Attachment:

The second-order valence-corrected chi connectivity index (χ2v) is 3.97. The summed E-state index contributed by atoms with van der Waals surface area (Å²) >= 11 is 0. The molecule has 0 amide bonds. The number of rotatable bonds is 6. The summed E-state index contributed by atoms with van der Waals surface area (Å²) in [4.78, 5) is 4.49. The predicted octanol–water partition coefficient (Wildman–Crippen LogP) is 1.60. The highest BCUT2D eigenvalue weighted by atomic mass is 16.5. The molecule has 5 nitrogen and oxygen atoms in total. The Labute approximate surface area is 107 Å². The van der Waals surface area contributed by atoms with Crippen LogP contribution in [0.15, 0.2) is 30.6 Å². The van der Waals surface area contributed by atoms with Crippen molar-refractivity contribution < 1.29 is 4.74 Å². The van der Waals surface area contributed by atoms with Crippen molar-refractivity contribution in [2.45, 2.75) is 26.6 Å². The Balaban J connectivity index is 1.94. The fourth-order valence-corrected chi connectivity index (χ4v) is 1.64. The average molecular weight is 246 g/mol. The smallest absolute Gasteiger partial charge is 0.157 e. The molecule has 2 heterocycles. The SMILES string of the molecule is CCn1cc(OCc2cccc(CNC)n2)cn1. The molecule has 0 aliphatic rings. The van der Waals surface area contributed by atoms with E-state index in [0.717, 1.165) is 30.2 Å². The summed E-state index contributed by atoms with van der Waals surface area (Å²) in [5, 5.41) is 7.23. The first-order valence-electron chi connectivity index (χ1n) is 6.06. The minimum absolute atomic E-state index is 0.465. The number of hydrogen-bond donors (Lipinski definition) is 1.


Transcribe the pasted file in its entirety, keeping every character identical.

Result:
The second-order valence-corrected chi connectivity index (χ2v) is 3.97. The summed E-state index contributed by atoms with van der Waals surface area (Å²) >= 11 is 0. The molecule has 0 amide bonds. The number of rotatable bonds is 6. The summed E-state index contributed by atoms with van der Waals surface area (Å²) in [4.78, 5) is 4.49. The predicted octanol–water partition coefficient (Wildman–Crippen LogP) is 1.60. The highest BCUT2D eigenvalue weighted by atomic mass is 16.5. The molecule has 5 nitrogen and oxygen atoms in total. The Labute approximate surface area is 107 Å². The van der Waals surface area contributed by atoms with Crippen LogP contribution in [0.15, 0.2) is 30.6 Å². The van der Waals surface area contributed by atoms with Crippen molar-refractivity contribution < 1.29 is 4.74 Å². The van der Waals surface area contributed by atoms with Crippen molar-refractivity contribution in [2.45, 2.75) is 26.6 Å². The Balaban J connectivity index is 1.94. The fourth-order valence-corrected chi connectivity index (χ4v) is 1.64. The average molecular weight is 246 g/mol. The smallest absolute Gasteiger partial charge is 0.157 e. The molecule has 2 heterocycles. The SMILES string of the molecule is CCn1cc(OCc2cccc(CNC)n2)cn1. The molecule has 0 aliphatic rings. The van der Waals surface area contributed by atoms with E-state index in [0.717, 1.165) is 30.2 Å². The summed E-state index contributed by atoms with van der Waals surface area (Å²) in [5, 5.41) is 7.23. The first-order valence-electron chi connectivity index (χ1n) is 6.06. The minimum absolute atomic E-state index is 0.465. The number of hydrogen-bond donors (Lipinski definition) is 1.